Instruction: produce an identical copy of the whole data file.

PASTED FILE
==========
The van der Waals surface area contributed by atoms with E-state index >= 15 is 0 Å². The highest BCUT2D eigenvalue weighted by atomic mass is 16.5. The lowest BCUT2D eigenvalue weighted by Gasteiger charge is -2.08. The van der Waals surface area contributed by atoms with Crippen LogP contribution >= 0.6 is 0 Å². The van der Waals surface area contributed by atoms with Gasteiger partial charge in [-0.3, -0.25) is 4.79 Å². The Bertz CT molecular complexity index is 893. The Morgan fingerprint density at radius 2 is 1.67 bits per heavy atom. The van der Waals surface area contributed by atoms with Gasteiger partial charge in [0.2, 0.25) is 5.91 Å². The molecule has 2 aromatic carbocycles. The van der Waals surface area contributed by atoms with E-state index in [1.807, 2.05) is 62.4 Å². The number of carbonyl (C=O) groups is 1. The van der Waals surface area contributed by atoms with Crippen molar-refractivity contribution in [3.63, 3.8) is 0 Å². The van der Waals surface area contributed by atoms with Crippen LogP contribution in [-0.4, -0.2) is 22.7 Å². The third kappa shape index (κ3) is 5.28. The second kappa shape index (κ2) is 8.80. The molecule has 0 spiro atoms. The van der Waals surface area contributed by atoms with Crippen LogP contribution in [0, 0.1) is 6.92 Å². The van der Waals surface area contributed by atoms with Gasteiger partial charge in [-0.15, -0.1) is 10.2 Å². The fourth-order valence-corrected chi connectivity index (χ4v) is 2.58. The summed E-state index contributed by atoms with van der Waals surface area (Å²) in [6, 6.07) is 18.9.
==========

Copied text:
The van der Waals surface area contributed by atoms with E-state index >= 15 is 0 Å². The highest BCUT2D eigenvalue weighted by atomic mass is 16.5. The lowest BCUT2D eigenvalue weighted by Gasteiger charge is -2.08. The van der Waals surface area contributed by atoms with Crippen LogP contribution >= 0.6 is 0 Å². The van der Waals surface area contributed by atoms with Gasteiger partial charge in [-0.3, -0.25) is 4.79 Å². The Bertz CT molecular complexity index is 893. The Morgan fingerprint density at radius 2 is 1.67 bits per heavy atom. The van der Waals surface area contributed by atoms with Gasteiger partial charge in [0.2, 0.25) is 5.91 Å². The molecule has 2 aromatic carbocycles. The van der Waals surface area contributed by atoms with E-state index in [1.807, 2.05) is 62.4 Å². The number of carbonyl (C=O) groups is 1. The van der Waals surface area contributed by atoms with Crippen molar-refractivity contribution in [3.63, 3.8) is 0 Å². The van der Waals surface area contributed by atoms with Crippen LogP contribution in [-0.4, -0.2) is 22.7 Å². The third kappa shape index (κ3) is 5.28. The second kappa shape index (κ2) is 8.80. The molecule has 0 spiro atoms. The van der Waals surface area contributed by atoms with Crippen LogP contribution in [0, 0.1) is 6.92 Å². The van der Waals surface area contributed by atoms with Gasteiger partial charge in [-0.15, -0.1) is 10.2 Å². The fourth-order valence-corrected chi connectivity index (χ4v) is 2.58. The summed E-state index contributed by atoms with van der Waals surface area (Å²) in [6, 6.07) is 18.9.